Published Online: January 24, 2012 Published in Print: January 25, 2012, as Out of the Box: Ending the Tyranny of the Self-Contained Classroom Includes correction(s): March 23, 2012 Commentary
STANFORD, Calif. -- Finland is this decade's shiny icon of classroom success, the repeat winner of top results in a global ranking of national school systems. That's why academics, teachers and government officials gathered at Stanford University last week to talk about what makes the Scandinavian country's schools so good . And what lessons might Americans have learned at the Empowerment Through Learning in a Global World Conference , a gathering organized by Stanford and the Finnish Consulate? That the Finns emphasize equality, collaboration and a wellness-oriented public school system -- but that their standardized exams can be high-stakes, too. "A lot of our own experiences were initially American ideas," said Pasi Sahlberg, a Finnish education official and author of the new book " Finnish Lessons ," who spoke at the conference.
How to Get Hesitant Teachers to Use Technology In my role as tech advocate, I habitually find myself trying to coax established educators to use new tools and incorporate new methodologies. Here are some ways I have found to be successful in this endeavor. read more
Cultures of Thinking A unique collaboration between Bialik College and the Harvard Graduate School of Education: Project Zero Bialik has long been recognised as leading the way in educational innovation. For some time now, we have been working on a significant and exciting project. Under the patronage of V & A Dorevitch, Bialik College and the Harvard Graduate School of Education: Project Zero are collaborating on an extended research project entitled Cultures of Thinking. The Cultures of Thinking Project is taking Bialik to the next level of teaching and learning, and building on the excellent results achieved through the Reggio Emilia approach to education implemented in our early learning years.
First, let me thank everyone who commented and Tweeted examples of “bold schools” over the last few days. Very much appreciated, and over the next few weeks I’m planning to dig into the list and make some connections and inquiries around the learning that’s going on in those places. Meantime, if you have any other ideas for schools that might be worth checking out, I’d invite you to add them to the doc .
January 22, 2012 at 11:40 am | Posted in Blogging , Collaboration , Global Collaboration , Literacy | 3 Comments QuadBlogging is a 4-week experience with 3 other classes around the world. During each of the four weeks, one class blog is designated for viewing and feedback.
Do learning styles exist? Let me answer that by saying, most definitely ‘yes’. In saying that, though, I do realise that I appear to be swimming against the tide of opinion.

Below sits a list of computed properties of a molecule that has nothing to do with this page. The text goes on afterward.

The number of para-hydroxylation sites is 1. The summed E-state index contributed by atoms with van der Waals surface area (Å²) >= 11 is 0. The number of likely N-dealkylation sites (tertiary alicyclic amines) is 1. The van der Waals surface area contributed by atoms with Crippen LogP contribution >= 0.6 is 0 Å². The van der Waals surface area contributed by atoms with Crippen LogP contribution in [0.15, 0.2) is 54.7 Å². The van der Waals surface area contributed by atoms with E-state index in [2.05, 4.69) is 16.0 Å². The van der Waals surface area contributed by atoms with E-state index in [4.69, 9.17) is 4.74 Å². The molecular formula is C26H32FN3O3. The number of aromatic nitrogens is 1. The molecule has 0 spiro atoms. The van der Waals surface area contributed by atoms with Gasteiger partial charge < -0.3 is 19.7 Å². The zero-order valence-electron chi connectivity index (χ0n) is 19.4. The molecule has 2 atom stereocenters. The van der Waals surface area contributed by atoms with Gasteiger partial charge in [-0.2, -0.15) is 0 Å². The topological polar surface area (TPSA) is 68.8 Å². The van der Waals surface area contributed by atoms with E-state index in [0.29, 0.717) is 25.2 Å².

by Greg Green , Special to CNN Editor’s note: Greg Green is the principal at Clintondale High School in Clinton Township, Michigan. I’m a principal at Clintondale High , a financially challenged school near Detroit.
Here’s an experience that every aspiring guitarist has had: After weeks of anticipation, full of mirror air jam sessions and dreams of stadium solos, you buy your first busted guitar - almost certainly a Stratocaster or Les Paul knock off. You find an instructor and begin lessons, starting slowly with learning about notes and chords. But pretty soon, you - as much as you hate to admit it - get a little bored, and start to spend less and less time trying to learn note names and the difference between a sharp and a seventh. Instead, you head to the wide chaotic world of the internet, where tab sites do away with all of theory and just tell you where to put your damn fingers to rock out. Within minutes, you’re pounding along to Green Day (or Forever The Sickest Kids, depending on your era), pushing your practice amp to the limit, and reveling in the majesty of your own badassitude. This is the Pop Punk Power Chord Model of Learning.
The lecture is one of the oldest forms of education there is. "Before printing someone would read the books to everybody who would copy them down," says Joe Redish, a physics professor at the University of Maryland. But lecturing has never been an effective teaching technique and now that information is everywhere, some say it's a waste of time. Indeed, physicists have the data to prove it. When Eric Mazur began teaching physics at Harvard, he started out teaching the same way he had been taught. "I sort of projected my own experience, my own vision of learning and teaching — which is what my instructors had done to me.
Avalon learning space in action - kids love the ideas wall Okay … this lesson probably commenced in my early childhood if I count the number of hospital visits from bumping into (stupidly designed) concrete telegraph poles in Auckland, slipping off high chairs to raid the top kitchen cupboards or eating poisonous plants because they looked nice. But the notion of learning by doing really took ground in 2005 when I visited the Icelandic Ministry of Education. Their motto: ‘do then think’.